A 13-year old uses math (hooray for the Golden Ratio) to figure out a new and more efficient arrangement for solar panels. The trick: mimic trees! For extra credit, here’s more on why so many plants have spiral patterns related to the Golden Ratio.
An urbanist’s paean to on-street parking. I’m not sure I agree with every piece of the argument, and I certainly don’t think that we should presume that drivers have an inherent right to use public right of way to store their vehicles. But compared with many of the alternatives—especially surface parking lots or monolithic garages at street level—street parking seems like a pretty good option for pedestrian-friendly design.
Over at Center for American Progress, Donna Cooper and Seth Hanlon detail what millionaires will gain and what many other Americans will lose if our elected leaders in DC conclude the debt deal without addressing revenues.
Piles of dirty, black coal in your bathtub, your laundry basket, your kitchen, your living room? Yuck! But as Sierra Club reminds us, “Nearly half of the electricity in the United States is generated by burning rocks from the Caboniferous Period, yet most of us remain blissfully ignorant of the dirty details–the mountaintops dynamited, streams and valleys filled with rubble, mercury and soot filling our air, carbon dioxide warming our planet.”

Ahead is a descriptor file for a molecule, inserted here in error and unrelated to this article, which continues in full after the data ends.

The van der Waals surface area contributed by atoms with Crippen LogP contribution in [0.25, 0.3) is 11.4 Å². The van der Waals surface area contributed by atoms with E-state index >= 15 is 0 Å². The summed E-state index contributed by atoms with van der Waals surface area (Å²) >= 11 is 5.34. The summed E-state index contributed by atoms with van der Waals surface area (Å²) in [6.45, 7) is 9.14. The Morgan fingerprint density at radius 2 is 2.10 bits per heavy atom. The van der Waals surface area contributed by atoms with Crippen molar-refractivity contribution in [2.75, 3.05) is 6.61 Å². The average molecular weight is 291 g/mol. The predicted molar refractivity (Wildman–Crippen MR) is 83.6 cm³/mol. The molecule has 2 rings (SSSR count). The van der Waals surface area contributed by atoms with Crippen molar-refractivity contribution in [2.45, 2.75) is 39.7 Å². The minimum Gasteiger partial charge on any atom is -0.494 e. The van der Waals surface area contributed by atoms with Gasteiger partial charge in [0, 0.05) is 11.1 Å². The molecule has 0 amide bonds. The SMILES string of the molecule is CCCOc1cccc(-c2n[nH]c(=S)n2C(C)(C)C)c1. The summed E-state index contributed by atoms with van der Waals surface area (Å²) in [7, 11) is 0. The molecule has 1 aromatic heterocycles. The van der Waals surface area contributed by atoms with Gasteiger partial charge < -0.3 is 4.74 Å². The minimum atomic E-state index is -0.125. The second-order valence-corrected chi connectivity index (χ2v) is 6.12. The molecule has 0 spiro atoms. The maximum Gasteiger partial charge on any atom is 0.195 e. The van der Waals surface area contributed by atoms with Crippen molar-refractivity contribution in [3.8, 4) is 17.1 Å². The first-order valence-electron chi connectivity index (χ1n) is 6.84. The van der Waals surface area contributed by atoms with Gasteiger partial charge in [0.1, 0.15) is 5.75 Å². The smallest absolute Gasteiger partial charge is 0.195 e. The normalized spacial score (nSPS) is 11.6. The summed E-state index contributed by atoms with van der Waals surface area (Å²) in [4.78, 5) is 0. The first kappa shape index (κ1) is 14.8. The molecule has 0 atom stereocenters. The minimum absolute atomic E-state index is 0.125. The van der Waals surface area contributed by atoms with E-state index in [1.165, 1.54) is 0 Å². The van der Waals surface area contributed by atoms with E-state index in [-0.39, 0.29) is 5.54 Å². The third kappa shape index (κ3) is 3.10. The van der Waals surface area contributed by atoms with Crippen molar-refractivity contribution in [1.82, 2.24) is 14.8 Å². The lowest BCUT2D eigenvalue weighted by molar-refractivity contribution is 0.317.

They’ve brought our dirty little secret of coal consumption home—so to speak—by showing us in stark images just what it would look like if we could actually see how much coal it took to power our homes.
78 lbs: Amount of coal it takes to run a dryer for a month in an average US household that relies on electricity from a coal-fired power plant.
162 lbs: Amount of coal it takes to light a house with incandescent lightbulbs for a month.
Check out their slide show for more sobering coal facts.
The New York Times has a fascinating debate on farm worker wages, immigration policy enforcement, and US food prices.
Harper’s has this intriguing look at the global economics of pirated and copied products, a theme of great interest to Cascadia’s info-tech industry.